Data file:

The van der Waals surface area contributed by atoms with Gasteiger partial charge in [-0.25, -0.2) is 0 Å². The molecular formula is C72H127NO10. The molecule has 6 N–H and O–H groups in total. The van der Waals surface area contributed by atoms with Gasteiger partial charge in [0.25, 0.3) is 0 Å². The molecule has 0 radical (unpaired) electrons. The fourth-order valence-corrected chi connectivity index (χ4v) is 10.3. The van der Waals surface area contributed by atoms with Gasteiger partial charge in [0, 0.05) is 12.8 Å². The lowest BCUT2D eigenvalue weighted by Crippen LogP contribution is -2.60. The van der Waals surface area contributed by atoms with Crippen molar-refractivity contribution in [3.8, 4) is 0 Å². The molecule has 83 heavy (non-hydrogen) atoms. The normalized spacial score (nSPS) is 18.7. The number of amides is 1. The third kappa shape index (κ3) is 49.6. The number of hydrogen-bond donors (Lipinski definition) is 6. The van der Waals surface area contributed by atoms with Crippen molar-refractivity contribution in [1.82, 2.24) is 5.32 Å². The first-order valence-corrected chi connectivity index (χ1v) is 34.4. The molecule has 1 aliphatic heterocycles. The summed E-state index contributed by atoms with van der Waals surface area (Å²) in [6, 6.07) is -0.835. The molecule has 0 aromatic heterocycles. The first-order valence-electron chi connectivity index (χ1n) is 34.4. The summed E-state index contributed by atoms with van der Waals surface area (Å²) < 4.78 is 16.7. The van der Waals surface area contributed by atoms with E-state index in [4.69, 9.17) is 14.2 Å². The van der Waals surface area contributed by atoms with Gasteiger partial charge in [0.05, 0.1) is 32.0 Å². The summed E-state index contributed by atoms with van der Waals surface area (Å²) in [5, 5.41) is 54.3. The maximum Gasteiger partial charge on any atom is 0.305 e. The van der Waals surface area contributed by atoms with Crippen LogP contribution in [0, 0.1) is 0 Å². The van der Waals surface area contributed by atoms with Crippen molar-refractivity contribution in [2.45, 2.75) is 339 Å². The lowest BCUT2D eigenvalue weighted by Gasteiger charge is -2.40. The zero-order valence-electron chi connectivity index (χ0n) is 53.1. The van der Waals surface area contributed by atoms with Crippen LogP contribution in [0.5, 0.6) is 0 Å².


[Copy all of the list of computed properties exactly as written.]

The van der Waals surface area contributed by atoms with Gasteiger partial charge in [-0.25, -0.2) is 0 Å². The molecular formula is C72H127NO10. The molecule has 6 N–H and O–H groups in total. The van der Waals surface area contributed by atoms with Gasteiger partial charge in [0.25, 0.3) is 0 Å². The molecule has 0 radical (unpaired) electrons. The fourth-order valence-corrected chi connectivity index (χ4v) is 10.3. The van der Waals surface area contributed by atoms with Gasteiger partial charge in [0, 0.05) is 12.8 Å². The lowest BCUT2D eigenvalue weighted by Crippen LogP contribution is -2.60. The van der Waals surface area contributed by atoms with Crippen molar-refractivity contribution in [3.8, 4) is 0 Å². The molecule has 83 heavy (non-hydrogen) atoms. The normalized spacial score (nSPS) is 18.7. The number of amides is 1. The third kappa shape index (κ3) is 49.6. The number of hydrogen-bond donors (Lipinski definition) is 6. The van der Waals surface area contributed by atoms with Crippen molar-refractivity contribution in [1.82, 2.24) is 5.32 Å². The first-order valence-corrected chi connectivity index (χ1v) is 34.4. The molecule has 1 aliphatic heterocycles. The summed E-state index contributed by atoms with van der Waals surface area (Å²) in [6, 6.07) is -0.835. The molecule has 0 aromatic heterocycles. The first-order valence-electron chi connectivity index (χ1n) is 34.4. The summed E-state index contributed by atoms with van der Waals surface area (Å²) < 4.78 is 16.7. The van der Waals surface area contributed by atoms with E-state index in [4.69, 9.17) is 14.2 Å². The van der Waals surface area contributed by atoms with Gasteiger partial charge in [0.05, 0.1) is 32.0 Å². The summed E-state index contributed by atoms with van der Waals surface area (Å²) in [5, 5.41) is 54.3. The maximum Gasteiger partial charge on any atom is 0.305 e. The van der Waals surface area contributed by atoms with Crippen LogP contribution in [0, 0.1) is 0 Å². The van der Waals surface area contributed by atoms with Crippen molar-refractivity contribution in [2.45, 2.75) is 339 Å². The lowest BCUT2D eigenvalue weighted by Gasteiger charge is -2.40. The zero-order valence-electron chi connectivity index (χ0n) is 53.1. The van der Waals surface area contributed by atoms with Crippen LogP contribution in [0.5, 0.6) is 0 Å².